Engineering Analysis Tools

FEA/CFD Analysis:  Nascar® Chassis - FEA

The objective of the project was to create and maintain a master simulation model of the chassis and suspension that make up a Sprint Cup Race Car. The simulation model will be used as a basis for new designs, as well as local and global stiffness and strength issues.

The vehicle master draft was used for the CAD basis and a full FEA mesh was developed for the entire car. A bare chassis was first modeled and tested both statically and for natural mode shapes. The bare chassis FEA and testing data showed very good correlation, within 1% on static testing and 4% on modal. The high level of correlation gave confidence in the model and FEA methods. The simulation model then had the body, engine and additional masses added to simulate a finished vehicle.

Nascar Chassis Model

The model has been used for component sensitivity studies, as a crash simulation baseline model, natural frequency mode shapes and frequency prediction, suspension compliance, component failure analysis, and to determine under used or overly stressed material. The model is fully massed and contains fully articulated suspensions. This allows a more accurate G-loading of the full vehicle with restraints at the actual tire contact patches. By loading the model in this manner, the masses are distributed properly and by using large deflection analysis, the full range of suspension geometry can be simulated.


FEA/CFD Analysis:  Rocker - FEA

RAETECH engineers use ANSYS products for our Finite Element Analysis (FEA) and Computational Fluid Dynamics (CFD) investigations. The FEA example shown here is a structural analysis of a suspension “rocker” (which transmits motion from the pushrod to the spring/damper unit) from a prototype sportscar.

FEA analysis can be used to evaluate how efficiently material within a part is utilized. Under stressed areas can be lightened and highly stressed regions reinforced.  Colors on the part represent both stress level and stress gradient. Very low stress means the part is not efficient – it’s heavier than it needs to be. High stress may suggest short service life or low stiffness. This part as originally designed has low stress regions, high stress points and high stress gradients. We were able to both strengthen and lighten this part by removing material from the blue areas and adding a little near the red.

RAETECH demonstrates a unique application for ANSYS analysis tools:  » Downloadable Pdf File


FEA/CFD Analysis:  Wing Spar - FEA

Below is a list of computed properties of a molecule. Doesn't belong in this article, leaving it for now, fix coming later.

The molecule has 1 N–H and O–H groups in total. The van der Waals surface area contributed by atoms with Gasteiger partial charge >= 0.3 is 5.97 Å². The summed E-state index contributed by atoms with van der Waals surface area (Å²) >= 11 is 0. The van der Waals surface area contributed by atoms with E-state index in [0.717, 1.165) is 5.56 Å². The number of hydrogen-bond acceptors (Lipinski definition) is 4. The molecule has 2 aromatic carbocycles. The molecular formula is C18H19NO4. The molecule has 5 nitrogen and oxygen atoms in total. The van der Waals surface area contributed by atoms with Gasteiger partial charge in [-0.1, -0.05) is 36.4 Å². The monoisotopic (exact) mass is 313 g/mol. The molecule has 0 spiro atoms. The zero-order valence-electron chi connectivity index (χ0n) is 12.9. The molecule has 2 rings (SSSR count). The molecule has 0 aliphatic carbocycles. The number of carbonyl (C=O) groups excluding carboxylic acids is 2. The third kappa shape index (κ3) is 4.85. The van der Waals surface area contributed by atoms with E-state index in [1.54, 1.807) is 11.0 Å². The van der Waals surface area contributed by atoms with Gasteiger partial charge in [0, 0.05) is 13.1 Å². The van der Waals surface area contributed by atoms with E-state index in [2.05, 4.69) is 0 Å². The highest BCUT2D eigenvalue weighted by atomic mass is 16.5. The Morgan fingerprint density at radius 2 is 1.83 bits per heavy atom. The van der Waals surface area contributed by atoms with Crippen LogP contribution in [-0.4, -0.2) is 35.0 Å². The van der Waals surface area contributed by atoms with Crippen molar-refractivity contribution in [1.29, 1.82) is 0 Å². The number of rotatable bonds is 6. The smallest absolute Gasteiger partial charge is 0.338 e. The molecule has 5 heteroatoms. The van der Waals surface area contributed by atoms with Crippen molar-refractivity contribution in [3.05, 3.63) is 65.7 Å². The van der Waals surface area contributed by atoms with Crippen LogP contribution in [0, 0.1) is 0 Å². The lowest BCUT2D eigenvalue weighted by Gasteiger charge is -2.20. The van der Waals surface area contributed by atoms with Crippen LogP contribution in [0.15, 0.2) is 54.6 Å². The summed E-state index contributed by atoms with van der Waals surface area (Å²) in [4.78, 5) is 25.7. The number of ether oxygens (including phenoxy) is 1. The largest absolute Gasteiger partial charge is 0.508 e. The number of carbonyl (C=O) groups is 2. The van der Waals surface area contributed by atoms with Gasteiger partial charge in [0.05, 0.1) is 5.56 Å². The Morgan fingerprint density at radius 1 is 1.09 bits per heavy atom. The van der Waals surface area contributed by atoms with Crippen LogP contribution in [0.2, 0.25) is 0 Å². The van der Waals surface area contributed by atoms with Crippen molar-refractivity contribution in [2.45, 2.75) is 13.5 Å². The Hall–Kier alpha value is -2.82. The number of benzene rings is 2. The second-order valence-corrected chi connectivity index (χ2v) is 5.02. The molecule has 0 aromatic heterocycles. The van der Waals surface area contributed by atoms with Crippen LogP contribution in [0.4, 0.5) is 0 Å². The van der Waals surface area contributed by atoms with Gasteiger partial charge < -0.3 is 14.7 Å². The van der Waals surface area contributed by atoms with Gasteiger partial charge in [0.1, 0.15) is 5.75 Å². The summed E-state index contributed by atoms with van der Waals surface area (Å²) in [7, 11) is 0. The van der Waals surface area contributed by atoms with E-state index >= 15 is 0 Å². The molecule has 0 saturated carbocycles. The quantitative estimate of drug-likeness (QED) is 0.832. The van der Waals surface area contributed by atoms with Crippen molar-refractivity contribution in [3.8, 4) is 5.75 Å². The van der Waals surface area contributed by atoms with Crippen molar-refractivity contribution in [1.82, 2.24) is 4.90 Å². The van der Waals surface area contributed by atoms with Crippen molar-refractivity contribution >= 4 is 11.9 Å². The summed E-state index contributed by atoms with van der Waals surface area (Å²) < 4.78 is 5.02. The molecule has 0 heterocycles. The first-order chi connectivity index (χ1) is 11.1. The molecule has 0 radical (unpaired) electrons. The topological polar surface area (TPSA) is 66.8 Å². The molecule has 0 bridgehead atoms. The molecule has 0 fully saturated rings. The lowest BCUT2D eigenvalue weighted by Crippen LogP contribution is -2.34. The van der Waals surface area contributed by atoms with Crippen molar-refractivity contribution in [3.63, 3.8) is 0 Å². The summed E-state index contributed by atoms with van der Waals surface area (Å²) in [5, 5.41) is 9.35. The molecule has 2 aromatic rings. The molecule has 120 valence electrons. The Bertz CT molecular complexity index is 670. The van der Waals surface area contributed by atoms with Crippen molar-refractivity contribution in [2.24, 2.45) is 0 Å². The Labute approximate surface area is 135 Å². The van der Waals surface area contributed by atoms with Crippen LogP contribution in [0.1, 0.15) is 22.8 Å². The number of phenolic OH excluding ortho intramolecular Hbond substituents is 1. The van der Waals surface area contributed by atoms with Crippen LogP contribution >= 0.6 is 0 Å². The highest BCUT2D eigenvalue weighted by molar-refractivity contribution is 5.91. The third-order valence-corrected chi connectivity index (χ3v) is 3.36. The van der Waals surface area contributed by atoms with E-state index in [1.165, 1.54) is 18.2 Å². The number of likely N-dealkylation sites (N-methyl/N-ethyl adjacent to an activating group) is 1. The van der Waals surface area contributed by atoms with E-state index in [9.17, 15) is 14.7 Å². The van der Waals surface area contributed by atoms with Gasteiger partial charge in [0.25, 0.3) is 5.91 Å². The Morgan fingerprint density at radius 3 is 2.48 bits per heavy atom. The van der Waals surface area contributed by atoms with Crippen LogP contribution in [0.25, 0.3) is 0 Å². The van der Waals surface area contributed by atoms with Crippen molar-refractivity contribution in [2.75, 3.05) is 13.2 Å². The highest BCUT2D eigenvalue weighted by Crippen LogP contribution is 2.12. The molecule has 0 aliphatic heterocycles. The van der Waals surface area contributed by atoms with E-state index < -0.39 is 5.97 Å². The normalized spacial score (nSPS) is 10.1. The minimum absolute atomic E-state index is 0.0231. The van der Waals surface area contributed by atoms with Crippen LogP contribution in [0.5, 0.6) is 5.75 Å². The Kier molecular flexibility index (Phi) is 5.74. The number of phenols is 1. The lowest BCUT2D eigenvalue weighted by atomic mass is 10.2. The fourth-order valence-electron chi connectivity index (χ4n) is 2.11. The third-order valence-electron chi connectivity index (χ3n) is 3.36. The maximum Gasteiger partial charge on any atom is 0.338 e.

The stress plot on the right represents part of the wing spar structure of an ex-military T34 aerobatic aircraft. Following three crashes due to wing separation from aircraft abused in mock air combat, the entire fleet was grounded. RAETECH was consulted to help establish the reasons for the failures. We are very pleased that our FEA analysis was part of a series of measures that resulted in the T34 fleet being able to return to the skies.

Read article in Ansys Solutions Magazine, Spring 2006, pg. 7:  » Downloadable Pdf File

Read an overview of the project:  » 'Keeping Vintage Planes in the Air'


FEA/CFD Analysis:  Throttle Body - CFD

Throttle Body CFD Throttle Body CFD

Two CFD images are presented on the left. Both represent throttle plates in intake runners; the difference is the shape of the butterfly and the shaft which supports it. These iso velocity plots show contours of constant gas velocity.

In this case, the light blue surface shows 75 m/s. Flow velocity is below 75 outside the runner’s mouth and above it once inside except where it is affected by the butterfly. The iso velocity contour gives an unusually clear insight into where and how much wake is generated by the unstreamlined round throttle shaft and the screws attaching the butterfly. This turbulent, low velocity wake effectively blocks a portion of the runner for the free-stream flow.

Based on this information, RAETECH redesigned the throttle components and the results can be seen in the next plot. The new trapezoidal section butterfly and a carefully designed shaft attachment provide much less disruption to the airflow in the runner.

We would draw attention to the iso velocity surface being flat across the bellmouth and very close to the inside surface of the runner. These indicate the air is uniformly accelerated into the runner and the runner’s profile is well suited to the flow. These desirable characteristics are both the result of careful CFD work by our engineers.